The Space Development Agency (SDA) awarded Ball Aerospace [BLL] a contract to build 10 satellites and accompanying ground systems to serve as the experimental testbed (NExT) of the National Defense Space Architecture (NDSA). The contract announced Tuesday is worth up to $176 million and the satellites are set to fly beginning in 2024.

NExT is not part of the NDSA Tranche architecture, but will demonstrate low-latency data transport and beyond line-of-sight command and control. NExT will experiment with the infrastructure established by the Tranche 1 Transport Layer (T1TL) to field and connect additional space vehicles with different mission payload configurations. According to the program solicitation, the satellites will include optical communications terminals.

SDA said the experimental testbed will be used to demonstrate the utility of “emerging mission partner payloads” before they are potentially incorporated in future tranches of the NDSA. SDA Director Derek Tournear commented that NExT will advance future tranches of the NDSA.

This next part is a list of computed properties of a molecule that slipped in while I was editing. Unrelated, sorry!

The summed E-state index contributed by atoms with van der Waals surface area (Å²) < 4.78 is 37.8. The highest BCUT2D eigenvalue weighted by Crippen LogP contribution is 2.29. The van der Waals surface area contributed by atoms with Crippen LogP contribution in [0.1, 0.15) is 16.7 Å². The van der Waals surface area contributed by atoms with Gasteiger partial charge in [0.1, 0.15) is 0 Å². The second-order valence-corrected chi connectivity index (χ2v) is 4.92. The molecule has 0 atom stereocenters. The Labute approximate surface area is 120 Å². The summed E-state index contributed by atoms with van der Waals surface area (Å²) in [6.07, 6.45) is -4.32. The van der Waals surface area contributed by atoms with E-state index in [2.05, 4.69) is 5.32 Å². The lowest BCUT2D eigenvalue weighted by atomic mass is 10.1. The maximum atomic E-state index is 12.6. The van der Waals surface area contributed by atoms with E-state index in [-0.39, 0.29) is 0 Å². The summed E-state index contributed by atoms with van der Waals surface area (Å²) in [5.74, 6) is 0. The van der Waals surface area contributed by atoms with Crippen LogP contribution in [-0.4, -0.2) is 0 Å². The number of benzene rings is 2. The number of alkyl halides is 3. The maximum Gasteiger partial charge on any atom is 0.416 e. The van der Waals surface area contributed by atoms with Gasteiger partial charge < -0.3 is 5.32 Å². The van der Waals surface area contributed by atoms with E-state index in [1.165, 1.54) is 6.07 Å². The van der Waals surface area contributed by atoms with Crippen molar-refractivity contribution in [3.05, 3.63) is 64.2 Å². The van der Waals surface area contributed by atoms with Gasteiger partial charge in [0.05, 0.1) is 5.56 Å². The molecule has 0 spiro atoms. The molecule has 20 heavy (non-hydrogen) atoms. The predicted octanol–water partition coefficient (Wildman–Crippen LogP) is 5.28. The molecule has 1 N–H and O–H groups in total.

Ball Aerospace is the prime contractor on the project and Ball will integrate government-furnished payloads and operate the NExT satellites from the company’s facilities in Colorado.

“Ball Aerospace is leveraging our heritage and proven experience of assembly, integration and test of complex payloads while bringing together an innovative industry team to quickly deliver needed capabilities to ensure SDA mission success,” said Dave Kaufman, president, Ball Aerospace.

The National Defense Space Architecture is an ecosystem of hundreds of satellites operating in Low-Earth Orbit (LEO). It will comprise seven capability layers for performing data communications, tracking hypersonic and cruise missiles, and providing enhanced battle management, navigation, ground support, and deterrence from space.